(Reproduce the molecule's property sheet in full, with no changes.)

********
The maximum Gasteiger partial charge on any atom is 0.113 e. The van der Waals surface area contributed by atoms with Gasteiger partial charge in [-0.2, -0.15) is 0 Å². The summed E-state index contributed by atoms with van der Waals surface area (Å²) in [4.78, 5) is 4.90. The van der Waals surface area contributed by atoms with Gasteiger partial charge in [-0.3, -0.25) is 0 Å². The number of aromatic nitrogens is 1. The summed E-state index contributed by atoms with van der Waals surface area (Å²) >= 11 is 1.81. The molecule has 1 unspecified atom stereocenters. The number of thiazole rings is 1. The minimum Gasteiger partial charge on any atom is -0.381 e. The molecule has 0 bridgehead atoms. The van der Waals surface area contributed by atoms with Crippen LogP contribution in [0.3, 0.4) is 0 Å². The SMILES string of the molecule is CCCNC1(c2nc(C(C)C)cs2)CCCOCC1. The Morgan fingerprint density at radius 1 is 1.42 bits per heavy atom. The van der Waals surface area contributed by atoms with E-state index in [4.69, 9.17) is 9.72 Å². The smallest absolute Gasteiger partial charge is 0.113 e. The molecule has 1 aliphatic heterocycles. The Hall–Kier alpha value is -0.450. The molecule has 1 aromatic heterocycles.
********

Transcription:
The maximum Gasteiger partial charge on any atom is 0.113 e. The van der Waals surface area contributed by atoms with Gasteiger partial charge in [-0.2, -0.15) is 0 Å². The summed E-state index contributed by atoms with van der Waals surface area (Å²) in [4.78, 5) is 4.90. The van der Waals surface area contributed by atoms with Gasteiger partial charge in [-0.3, -0.25) is 0 Å². The number of aromatic nitrogens is 1. The summed E-state index contributed by atoms with van der Waals surface area (Å²) >= 11 is 1.81. The molecule has 1 unspecified atom stereocenters. The number of thiazole rings is 1. The minimum Gasteiger partial charge on any atom is -0.381 e. The molecule has 0 bridgehead atoms. The van der Waals surface area contributed by atoms with Crippen LogP contribution in [0.3, 0.4) is 0 Å². The SMILES string of the molecule is CCCNC1(c2nc(C(C)C)cs2)CCCOCC1. The Morgan fingerprint density at radius 1 is 1.42 bits per heavy atom. The van der Waals surface area contributed by atoms with E-state index in [4.69, 9.17) is 9.72 Å². The smallest absolute Gasteiger partial charge is 0.113 e. The molecule has 1 aliphatic heterocycles. The Hall–Kier alpha value is -0.450. The molecule has 1 aromatic heterocycles.